MBTA and City of Revere Announce Start of Southbound AM Peak Bus Lane Pilot on Broadway, First-ever Bus Lane in The City, To Improve Commutes for Thousands of Essential Workers
Posted on October 21, 2021
Collaborative effort between the MBTA and the City of Revere aims to improve bus speed and reliability for Bus Routes 110, 116, 117, and 411, benefiting more than 12,000 bus riders daily, as a part of the region’s COVID-19 transportation response.
The MBTA and the City of Revere today announced the completion of an AM peak bus lane pilot along the southbound side of Broadway in Revere between Revere Street and Revere Beach Parkway. The mile-long bus lane will begin operational testing on the morning of October 25, 2021, with an official pilot start slated for November 8 and continuing until the end of spring 2022. Pending an evaluation of the pilot’s performance, the City of Revere may determine whether to make the treatment permanent. The bus facilities are in effect immediately.
“Key Bus Route 116/117 is critical for our riders traveling in Revere and accessing the Blue Line. In the wake of the pandemic, this has been one of our highest ridership routes, retaining more than 80% of its average weekday ridership,” said MBTA General Manager Steve Poftak. “These bus priority improvements will improve the commute for our current riders while encouraging more commuters to get on board and take transit. We thank the City of Revere for their leadership and collaboration during this critical time.”
“This project is a priority for the City of Revere because we know that we cannot support an equitable recovery without improving transit for our frontline workers,” said Mayor Brian M. Arrigo. “We are excited to start this pilot and look forward to working with the local business community and riders to improve upon it in the coming weeks and months.”
According to a 2017 CTPS survey, 60% of Route 116/117 riders are non-white and 55% are low-income, well above MBTA system-wide averages for bus service. This pilot is the first time the City of Revere and the MBTA have worked together to commit local road space to bus priority. The project corresponds with other transit improvements along Broadway in Chelsea implemented earlier in November, which includes a bus lane that also benefits the Key Bus Route 116/117.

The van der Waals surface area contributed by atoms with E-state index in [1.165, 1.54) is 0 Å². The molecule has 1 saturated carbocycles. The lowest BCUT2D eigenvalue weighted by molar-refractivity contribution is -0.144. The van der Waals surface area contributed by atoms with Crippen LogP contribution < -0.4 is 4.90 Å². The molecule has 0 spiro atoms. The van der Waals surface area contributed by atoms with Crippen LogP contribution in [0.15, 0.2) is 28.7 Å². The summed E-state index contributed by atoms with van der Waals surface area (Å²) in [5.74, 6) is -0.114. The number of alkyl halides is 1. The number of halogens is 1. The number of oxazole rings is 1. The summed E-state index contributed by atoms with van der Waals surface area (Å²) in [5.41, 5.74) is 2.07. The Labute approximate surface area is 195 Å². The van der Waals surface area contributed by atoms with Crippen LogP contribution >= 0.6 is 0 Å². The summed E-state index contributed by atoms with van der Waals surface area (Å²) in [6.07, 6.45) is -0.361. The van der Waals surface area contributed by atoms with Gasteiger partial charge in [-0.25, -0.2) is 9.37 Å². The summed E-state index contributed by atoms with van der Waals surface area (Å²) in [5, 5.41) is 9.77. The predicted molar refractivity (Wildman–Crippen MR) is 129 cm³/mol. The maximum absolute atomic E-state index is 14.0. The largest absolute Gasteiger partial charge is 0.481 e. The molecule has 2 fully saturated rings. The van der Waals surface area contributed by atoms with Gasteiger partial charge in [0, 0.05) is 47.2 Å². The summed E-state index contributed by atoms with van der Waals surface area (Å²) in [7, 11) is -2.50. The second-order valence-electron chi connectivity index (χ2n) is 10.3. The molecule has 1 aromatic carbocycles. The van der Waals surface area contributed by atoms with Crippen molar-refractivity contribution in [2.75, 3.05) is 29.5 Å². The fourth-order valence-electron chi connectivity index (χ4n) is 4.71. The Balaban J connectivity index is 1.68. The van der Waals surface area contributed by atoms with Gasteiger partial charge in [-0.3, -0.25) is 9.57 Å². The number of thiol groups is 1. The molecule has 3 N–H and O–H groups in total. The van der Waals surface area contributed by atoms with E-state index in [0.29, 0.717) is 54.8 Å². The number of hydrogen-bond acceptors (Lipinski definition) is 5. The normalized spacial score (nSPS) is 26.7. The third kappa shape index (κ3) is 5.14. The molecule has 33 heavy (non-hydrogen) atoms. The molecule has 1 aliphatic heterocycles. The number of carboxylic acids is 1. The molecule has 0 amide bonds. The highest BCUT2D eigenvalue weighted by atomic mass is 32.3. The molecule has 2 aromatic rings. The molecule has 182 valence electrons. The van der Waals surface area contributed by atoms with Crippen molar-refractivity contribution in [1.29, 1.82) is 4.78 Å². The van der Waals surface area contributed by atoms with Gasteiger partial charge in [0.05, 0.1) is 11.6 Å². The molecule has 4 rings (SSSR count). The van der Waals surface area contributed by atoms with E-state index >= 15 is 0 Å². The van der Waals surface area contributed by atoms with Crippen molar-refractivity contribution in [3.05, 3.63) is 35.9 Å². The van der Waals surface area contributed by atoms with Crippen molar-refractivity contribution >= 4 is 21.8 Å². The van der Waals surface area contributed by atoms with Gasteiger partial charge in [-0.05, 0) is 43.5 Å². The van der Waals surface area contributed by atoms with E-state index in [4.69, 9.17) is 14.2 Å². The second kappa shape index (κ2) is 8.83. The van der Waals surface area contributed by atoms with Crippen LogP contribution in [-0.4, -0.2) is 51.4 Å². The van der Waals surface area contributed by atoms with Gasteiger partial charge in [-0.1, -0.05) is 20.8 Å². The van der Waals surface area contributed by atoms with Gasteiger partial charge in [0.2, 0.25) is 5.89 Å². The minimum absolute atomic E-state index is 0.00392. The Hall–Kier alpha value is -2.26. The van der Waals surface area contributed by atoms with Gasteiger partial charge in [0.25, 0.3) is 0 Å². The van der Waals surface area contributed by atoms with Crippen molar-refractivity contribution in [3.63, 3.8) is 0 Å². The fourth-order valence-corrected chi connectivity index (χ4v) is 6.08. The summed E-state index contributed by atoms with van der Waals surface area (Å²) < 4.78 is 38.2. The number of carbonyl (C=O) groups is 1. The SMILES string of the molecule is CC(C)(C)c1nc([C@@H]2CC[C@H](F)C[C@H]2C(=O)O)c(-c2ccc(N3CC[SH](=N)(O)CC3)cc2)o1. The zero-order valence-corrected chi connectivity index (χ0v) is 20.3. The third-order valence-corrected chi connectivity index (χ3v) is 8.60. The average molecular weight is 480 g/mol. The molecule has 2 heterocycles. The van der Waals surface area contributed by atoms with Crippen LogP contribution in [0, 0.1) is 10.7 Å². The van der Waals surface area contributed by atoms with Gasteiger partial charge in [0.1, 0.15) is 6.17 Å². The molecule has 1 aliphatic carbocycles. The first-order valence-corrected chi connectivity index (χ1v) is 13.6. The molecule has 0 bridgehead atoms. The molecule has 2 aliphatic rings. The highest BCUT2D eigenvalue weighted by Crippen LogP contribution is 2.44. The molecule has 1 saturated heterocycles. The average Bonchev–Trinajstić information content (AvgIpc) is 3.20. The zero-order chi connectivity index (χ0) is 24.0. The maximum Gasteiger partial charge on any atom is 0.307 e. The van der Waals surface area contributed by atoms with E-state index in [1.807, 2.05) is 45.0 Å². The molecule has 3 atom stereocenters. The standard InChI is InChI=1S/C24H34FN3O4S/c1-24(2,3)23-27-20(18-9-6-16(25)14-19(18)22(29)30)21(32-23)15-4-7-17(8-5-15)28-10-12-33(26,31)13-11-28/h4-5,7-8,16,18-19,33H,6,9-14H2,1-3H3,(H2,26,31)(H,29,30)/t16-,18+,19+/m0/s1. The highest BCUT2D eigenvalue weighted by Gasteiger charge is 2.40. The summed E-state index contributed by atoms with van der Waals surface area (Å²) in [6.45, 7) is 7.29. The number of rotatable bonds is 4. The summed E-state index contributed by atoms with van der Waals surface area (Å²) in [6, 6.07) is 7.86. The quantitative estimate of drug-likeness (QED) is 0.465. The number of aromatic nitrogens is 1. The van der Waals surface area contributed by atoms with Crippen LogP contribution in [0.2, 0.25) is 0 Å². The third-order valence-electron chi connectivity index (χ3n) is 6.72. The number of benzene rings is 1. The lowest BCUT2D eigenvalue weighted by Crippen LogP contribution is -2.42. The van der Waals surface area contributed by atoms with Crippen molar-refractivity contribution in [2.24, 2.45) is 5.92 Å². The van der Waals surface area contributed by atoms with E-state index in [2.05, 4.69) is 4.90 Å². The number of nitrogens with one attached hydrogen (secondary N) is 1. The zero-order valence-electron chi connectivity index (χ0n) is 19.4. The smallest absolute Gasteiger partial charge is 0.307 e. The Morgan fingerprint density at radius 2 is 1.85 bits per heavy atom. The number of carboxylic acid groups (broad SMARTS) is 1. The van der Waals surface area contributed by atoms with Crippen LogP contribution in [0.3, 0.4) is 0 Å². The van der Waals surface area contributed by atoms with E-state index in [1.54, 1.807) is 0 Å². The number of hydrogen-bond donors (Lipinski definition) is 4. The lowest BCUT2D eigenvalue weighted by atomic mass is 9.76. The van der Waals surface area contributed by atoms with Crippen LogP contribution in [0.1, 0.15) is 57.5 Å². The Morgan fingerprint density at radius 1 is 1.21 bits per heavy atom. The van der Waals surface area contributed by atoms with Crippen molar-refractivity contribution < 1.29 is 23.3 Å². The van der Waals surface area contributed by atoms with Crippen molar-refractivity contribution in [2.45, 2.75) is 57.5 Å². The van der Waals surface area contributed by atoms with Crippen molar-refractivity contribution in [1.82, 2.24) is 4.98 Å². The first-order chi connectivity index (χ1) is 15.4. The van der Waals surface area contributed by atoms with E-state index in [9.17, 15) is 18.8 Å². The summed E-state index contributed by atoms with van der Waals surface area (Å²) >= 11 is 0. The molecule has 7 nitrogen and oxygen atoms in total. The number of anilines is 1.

The pilot will operate similarly to other projects in neighboring cities, such as along Broadway in Everett and on Washington Street in Roslindale, Boston, where parking is prohibited from 4 AM to 9 AM to give priority to MBTA buses and bikes traveling curbside. According to the pilot results for the Roslindale facility, bus riders experienced a 20 – 25% average reduction in travel times, which translated into an hour of time savings each week for the average bus rider.
The lane is marked with red bus lane markings and signage, and the Revere Parking Department will be responsible for enforcement. Public school buses and emergency response vehicles may also use the lane.
Since 2019, the City of Revere has worked with local businesses to engage them in the pilot and address design concerns. Due to the early morning hours, the pilot is anticipated to have a minimal impact on local businesses or parking needs. According to a consultant study, parking utilization along the whole corridor during the morning is relatively low, with less than 30% of the parking spaces occupied at 9 AM.
The MBTA Transit Priority Group was created in 2019 with support from the Barr Foundation to further bus priority projects around the region. The group has worked closely with municipal partners and MassDOT to deliver over 13 miles of bus lanes and activate transit signal priority at 85 locations in six cities, more than doubling the MBTA service area’s bus priority network in the last two years. These reliability benefits have had a far-reaching impact. While 3% of passenger miles travelled are in bus lanes, reliability benefits extend to 41% of passenger miles travelled system-wide.